This page contains trivia for "Where My Country Gone?". Remember, trivia must be factual, provable, and it is always best to cite your source for not-so-obvious trivia. If you would like to dispute a trivia point, please discuss it in the article comments.
Barack Obama's description of Kyle as a "kid who made a buzz in the social media this week" was a reference to a Muslim Sudanese-descent American kid Ahmad, who was arrested that same week for bringing a clock he made by himself to school and was mistaken for a bomb.
The plot is a reference to 2016 Presidential candidate Donald Trump's announcement that he'll build a wall over the U.S.-Mexican border should he become President. The Canadian President is modeled after Trump, and Garrison's plan to get rid of the Canadians is a reference to the then ongoing immigration debates.
Both Garrison and the Canadian boy are both right about Rome's fall. It was a variety of issues, the Goths included, that drove the Roman Empire into ruin and ultimately crumbled.
References to Popular Culture
Chuck Mangione is a popular Jazz musician known for playing the song "Feels So Good".
Caitlyn Jenner saying "Buckle up, Buckaroo" to Kyle is referencing the popular catchphrase "Buckle Up, Buttercup".
Caitlyn Jenner appears. Every time she drives away, she runs somebody over, a reference to the car accident she was involved in in February 2015 (when she was still known as Bruce).
Canadians moving to the US due to having no other option is a reference to the European migrant crisis.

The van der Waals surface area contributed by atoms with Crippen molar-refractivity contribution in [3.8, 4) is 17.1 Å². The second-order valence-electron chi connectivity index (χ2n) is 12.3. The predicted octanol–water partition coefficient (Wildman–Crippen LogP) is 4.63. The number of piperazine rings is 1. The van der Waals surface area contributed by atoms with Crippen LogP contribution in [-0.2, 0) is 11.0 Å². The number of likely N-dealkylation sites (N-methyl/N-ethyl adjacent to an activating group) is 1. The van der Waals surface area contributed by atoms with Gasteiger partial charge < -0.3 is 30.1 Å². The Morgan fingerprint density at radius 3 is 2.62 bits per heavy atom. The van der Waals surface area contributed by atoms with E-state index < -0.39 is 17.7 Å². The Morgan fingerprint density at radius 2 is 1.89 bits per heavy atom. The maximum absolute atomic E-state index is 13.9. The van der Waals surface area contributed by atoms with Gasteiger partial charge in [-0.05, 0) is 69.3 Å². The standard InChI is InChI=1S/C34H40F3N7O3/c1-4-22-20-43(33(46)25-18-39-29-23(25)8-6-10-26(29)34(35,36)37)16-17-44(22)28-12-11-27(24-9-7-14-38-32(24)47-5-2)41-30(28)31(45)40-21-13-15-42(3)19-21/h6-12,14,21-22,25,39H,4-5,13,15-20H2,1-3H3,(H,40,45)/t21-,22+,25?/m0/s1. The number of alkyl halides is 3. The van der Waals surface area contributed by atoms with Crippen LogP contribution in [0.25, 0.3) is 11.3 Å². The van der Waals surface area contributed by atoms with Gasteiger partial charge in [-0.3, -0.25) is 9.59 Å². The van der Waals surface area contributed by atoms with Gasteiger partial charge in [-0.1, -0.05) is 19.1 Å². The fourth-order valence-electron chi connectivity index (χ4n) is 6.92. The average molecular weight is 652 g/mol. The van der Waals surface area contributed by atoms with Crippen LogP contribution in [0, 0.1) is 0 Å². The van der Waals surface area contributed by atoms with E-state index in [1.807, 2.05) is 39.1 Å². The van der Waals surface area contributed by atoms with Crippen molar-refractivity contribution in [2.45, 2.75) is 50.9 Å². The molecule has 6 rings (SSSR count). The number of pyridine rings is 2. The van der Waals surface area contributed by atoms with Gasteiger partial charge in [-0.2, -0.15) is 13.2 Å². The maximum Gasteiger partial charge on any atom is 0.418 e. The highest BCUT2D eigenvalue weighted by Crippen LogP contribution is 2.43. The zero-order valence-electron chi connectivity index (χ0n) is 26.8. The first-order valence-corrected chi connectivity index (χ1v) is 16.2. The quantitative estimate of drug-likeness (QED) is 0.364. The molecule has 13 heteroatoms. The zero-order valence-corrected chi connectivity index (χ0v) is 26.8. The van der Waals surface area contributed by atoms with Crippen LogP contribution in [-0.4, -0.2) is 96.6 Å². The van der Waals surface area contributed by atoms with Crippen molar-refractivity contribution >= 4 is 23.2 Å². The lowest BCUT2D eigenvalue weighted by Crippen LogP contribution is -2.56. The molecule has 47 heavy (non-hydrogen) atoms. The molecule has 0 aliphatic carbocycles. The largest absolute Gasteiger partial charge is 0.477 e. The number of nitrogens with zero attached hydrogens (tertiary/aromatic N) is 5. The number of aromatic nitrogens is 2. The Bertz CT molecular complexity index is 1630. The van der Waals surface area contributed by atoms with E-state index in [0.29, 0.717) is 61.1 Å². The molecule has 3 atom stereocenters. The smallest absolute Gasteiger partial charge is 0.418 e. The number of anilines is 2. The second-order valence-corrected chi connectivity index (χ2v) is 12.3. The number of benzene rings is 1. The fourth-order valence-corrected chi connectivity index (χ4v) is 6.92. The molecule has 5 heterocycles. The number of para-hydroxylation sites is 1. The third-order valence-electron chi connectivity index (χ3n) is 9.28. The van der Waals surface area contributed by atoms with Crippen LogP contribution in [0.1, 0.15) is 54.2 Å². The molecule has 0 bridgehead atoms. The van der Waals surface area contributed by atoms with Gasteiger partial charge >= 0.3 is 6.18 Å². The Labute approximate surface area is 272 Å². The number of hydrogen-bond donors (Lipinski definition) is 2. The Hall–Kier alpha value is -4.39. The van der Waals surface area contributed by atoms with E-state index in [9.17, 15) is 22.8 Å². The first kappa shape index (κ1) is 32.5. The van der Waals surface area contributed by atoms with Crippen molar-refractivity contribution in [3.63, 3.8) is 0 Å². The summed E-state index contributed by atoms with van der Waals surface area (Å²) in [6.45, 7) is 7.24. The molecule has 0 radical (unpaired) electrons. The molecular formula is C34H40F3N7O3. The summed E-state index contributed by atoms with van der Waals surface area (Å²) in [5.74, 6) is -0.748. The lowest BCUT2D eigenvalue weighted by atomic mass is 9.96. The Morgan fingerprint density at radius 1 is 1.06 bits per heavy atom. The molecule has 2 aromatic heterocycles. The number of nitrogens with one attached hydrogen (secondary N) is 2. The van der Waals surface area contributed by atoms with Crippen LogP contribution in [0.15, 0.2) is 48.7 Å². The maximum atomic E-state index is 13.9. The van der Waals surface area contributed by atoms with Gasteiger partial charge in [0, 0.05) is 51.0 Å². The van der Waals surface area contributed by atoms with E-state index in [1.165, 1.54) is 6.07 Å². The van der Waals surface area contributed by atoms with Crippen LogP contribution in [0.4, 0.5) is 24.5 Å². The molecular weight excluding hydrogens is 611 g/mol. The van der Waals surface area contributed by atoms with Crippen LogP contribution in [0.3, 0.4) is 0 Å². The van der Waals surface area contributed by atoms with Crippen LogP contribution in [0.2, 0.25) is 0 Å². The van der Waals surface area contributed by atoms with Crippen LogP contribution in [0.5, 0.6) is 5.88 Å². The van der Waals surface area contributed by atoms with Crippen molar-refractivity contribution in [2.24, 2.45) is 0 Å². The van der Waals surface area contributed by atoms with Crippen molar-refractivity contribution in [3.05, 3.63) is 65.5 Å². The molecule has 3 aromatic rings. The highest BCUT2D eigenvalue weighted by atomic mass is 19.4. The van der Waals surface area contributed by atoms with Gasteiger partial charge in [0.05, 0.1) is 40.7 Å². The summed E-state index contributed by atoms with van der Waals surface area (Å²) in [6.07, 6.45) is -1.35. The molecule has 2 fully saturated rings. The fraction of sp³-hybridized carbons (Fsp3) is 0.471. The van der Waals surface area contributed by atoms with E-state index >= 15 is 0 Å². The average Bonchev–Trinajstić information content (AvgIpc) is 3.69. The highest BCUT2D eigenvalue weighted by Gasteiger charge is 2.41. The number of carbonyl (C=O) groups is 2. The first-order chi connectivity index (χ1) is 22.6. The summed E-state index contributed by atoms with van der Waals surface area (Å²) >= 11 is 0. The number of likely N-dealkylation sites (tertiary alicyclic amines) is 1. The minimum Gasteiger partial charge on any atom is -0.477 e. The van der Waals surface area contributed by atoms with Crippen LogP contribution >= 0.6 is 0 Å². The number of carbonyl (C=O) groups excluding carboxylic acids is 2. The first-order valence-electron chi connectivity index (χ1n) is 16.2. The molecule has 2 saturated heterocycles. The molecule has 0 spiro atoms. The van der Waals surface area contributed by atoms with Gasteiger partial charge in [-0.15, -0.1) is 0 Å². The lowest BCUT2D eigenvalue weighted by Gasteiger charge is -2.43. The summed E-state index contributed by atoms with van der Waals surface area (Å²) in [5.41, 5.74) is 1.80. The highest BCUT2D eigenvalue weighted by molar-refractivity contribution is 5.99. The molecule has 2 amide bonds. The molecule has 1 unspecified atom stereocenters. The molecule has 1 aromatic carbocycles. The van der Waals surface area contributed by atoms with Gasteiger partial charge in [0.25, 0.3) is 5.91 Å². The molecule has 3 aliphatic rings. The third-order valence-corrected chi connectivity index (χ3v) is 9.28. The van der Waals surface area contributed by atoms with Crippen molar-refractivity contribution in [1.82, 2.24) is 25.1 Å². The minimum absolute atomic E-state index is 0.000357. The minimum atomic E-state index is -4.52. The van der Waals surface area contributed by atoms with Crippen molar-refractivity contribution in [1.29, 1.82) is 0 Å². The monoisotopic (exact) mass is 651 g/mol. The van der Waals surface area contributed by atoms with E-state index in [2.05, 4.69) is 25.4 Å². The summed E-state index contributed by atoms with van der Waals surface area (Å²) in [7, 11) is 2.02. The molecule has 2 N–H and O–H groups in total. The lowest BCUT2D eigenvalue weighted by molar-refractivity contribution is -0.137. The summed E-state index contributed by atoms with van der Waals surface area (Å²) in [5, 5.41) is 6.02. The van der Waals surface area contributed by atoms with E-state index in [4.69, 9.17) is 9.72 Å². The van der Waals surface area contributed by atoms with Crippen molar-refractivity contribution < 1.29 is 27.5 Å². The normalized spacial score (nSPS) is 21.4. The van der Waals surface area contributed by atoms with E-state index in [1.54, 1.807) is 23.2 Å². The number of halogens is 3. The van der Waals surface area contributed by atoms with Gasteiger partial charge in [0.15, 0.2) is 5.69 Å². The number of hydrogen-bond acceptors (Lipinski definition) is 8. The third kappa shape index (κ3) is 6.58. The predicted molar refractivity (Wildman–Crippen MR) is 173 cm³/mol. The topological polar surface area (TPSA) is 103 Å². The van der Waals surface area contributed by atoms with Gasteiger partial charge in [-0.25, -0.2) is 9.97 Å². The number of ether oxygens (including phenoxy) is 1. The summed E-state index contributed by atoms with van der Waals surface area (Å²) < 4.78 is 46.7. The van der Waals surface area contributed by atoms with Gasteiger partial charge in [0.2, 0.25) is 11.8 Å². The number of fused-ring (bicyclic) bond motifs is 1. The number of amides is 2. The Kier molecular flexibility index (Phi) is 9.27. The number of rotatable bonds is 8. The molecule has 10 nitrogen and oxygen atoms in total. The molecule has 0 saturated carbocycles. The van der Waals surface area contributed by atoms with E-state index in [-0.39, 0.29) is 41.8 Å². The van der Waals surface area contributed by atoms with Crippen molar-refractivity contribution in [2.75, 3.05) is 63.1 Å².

The Canadian president is dancing to the song "The Safety Dance" by Men Without Hats.
Many of the fictional Canadian customs performed in this episode, such as them performing "Feels so Good" by Chuck Mangione on trumpet while the east at 8 AM, references the custom of Muslims to pray five times a day towards Mecca, Saudi Arabia in the East.
The subplot of Butters and Charlotte is meant to be a reference to the film The Lion King II: Simba's Pride, which in turn is based upon Romeo and Juliet written by William Shakespeare.
Poutine (fries, cheese and gravy)
Tourtière (a meat pie)
salami, and some green stuff
After interrupting the Canadian students presentation on the culture of Canada, Mr. Garrison sarcastically refers to himself as former CBS Evening News anchor, Dan Rather.
When Cartman helps Butters to find a Canadian girl to talk to, he mentions that one of them looks like singer Alanis Morissette.
The Canadian girl that Cartman says looks like Alanis is wearing the same beanie, scarf, jacket and gloves that the singer wore in the music video for her single, "Ironic".
Cartman did not keep his promise from "Stunning and Brave" to stop ridiculing Kyle's ethnicity and religion. Throughout this episode he accused Kyle and his people of being in a conspiracy plot to ruin the USA with immigrant Canadians.
Like the previous season, the current season uses recurring storylines.
This is the first episode to focus on Mr. Garrison, since "Eek, A Penis!"
Many Canadian background characters are shown as Canadian immigrants.
Kyle gets merited for his speech about Caitlyn Jenner in the previous episode.
PC Principal is still principal at South Park Elementary and will remain principal for the rest of the season, as well as in the next season also.
One of the South Park Elementary kindergarten teachers (the one with short brown hair, glasses, and a purple jacket).
They portray Canada as having a President, however, in reality, Canada has a Prime Minister.
When Kyle is on stage near the end of the episode with Mr. Garrison, as he turns to walk off he teleports several feet.
Bradley Biggle Sightings
In every episode of Season 19, Bradley Biggle can be spotted in the background, much like the Visitors were in previous Seasons.
In the scene after PC Principal is talking to Mr Garrison, the poster that in earlier seasons showed a picture of a visitor and the text "Have you seen me?" appears with the visitor replaced with Bradley Biggle.